Fawcett's story is told in alternating segments with the story of the author's exploration about Fawcett and his eventual trip to the Amazonian jungle in search of Fawcett's fate. Well written, with copious notes and a nice bibliography. (less)
The title is a little broad but entirely true. This tale of faith, greed & forgery revolves around a couple of artifacts that surfaced in 2002: th...moreThe title is a little broad but entirely true. This tale of faith, greed & forgery revolves around a couple of artifacts that surfaced in 2002: the so-called “James Ossuary” and the “Jehoash Tablet”. The first was international news, as it was touted as the first archaeological evidence of Jesus existence. The James Ossuary is a small limestone box which was used to contain the bones of James, the “brother” of Jesus. The ossuary has an inscription reading “Ya’akov bar Yosef achui Yeshua” (James, son of Joseph, brother of Jesus). The other item, the “Jehoash Tablet” purported to be an artifact dating from the time of and relating to the Temple of Solomon. This would be every bit as important to Jews as the James Ossuary would be to Christians (and probably more so).
Nina Burleigh details the unfolding stories of how these items came to light and subsequent investigations their authenticity. It is a fascinating tale. As you might discern from the title, the artifacts were forgeries. There are a number of sad tales here, not just the forgeries, but the destruction of genuine artifacts, the plundering of archaeological sites, and scale of deception and fraud involving ancient artifacts from the Middle East.(less)
This fascinating, convoluted tale is told in a fascinating, convoluted way. Much of this story is told through correspondence and diary entries, and i...moreThis fascinating, convoluted tale is told in a fascinating, convoluted way. Much of this story is told through correspondence and diary entries, and it may take a little while to get a sense of what this story is really all about.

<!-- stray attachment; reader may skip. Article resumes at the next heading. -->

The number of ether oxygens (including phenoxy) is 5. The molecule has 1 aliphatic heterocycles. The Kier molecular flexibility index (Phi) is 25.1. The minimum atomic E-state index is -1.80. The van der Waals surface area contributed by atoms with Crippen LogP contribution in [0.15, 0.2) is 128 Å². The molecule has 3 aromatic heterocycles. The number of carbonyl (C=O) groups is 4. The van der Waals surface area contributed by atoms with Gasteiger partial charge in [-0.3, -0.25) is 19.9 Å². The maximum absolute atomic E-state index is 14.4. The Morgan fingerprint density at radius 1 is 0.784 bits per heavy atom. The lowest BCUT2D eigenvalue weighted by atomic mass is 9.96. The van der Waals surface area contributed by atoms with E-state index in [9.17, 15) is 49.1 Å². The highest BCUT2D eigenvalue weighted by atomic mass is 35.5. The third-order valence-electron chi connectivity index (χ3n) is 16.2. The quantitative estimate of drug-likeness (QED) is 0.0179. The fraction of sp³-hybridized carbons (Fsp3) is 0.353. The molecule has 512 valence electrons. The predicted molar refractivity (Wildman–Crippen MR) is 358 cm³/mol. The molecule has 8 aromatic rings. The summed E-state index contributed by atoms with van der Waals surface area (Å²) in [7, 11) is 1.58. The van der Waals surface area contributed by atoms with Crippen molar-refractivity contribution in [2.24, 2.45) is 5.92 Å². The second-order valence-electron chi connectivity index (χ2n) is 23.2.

The main character, Philip Trillipush, is a British archaeologist who has discovered a fragment of a work written by a shadowy figure in ancient Egyptian history--the controversial “Atum-hadu”. The fragment Trillipush discovered is some of Atum-hadu’s erotic poetry. Trillipush wishes now to locate Atum-hadu’s tomb and his efforts to that end are detailed throughout the book. Some of this story is “told” through the letters of Harold Ferrell, a private investigator who attempted to track down Paul Caldwell, an Australian child who stood to inherit a small fortune. Ferrell’s investigation intersects closely with the career of Phillip Trillipush.
Part mystery, part historical fiction (1920’s mostly), part satire, and a smidgen of horror makes this a story for many but not for everyone.(less)
This is a fast-paced thriller involving a Kabalistic interpretation of the Book of Names. This ancient document, ostensibly written by Adam, contains...moreThis is a fast-paced thriller involving a Kabalistic interpretation of the Book of Names. This ancient document, ostensibly written by Adam, contains an encoded text listing the names of 36 individuals of each generation whose righteousness preserves the earth and its inhabitants.
David Shepherd, a poli-sci professor at Georgetown U, has been prompted with names out of the blue since he was about 15 years old and he has been recording them in a notebook. He has no idea that the names he’s recorded are identical to those being deciphered from this Book of Names. There is an ancient, evil, organization, known as Gnoseos, working to identify and kill each of the 36 “hidden ones” in this generation. They have now nearly achieved their goal. When David Shepherd realizes that the names he has recorded over the years are all of dead people he begins to investigate—and not a moment too soon.(less)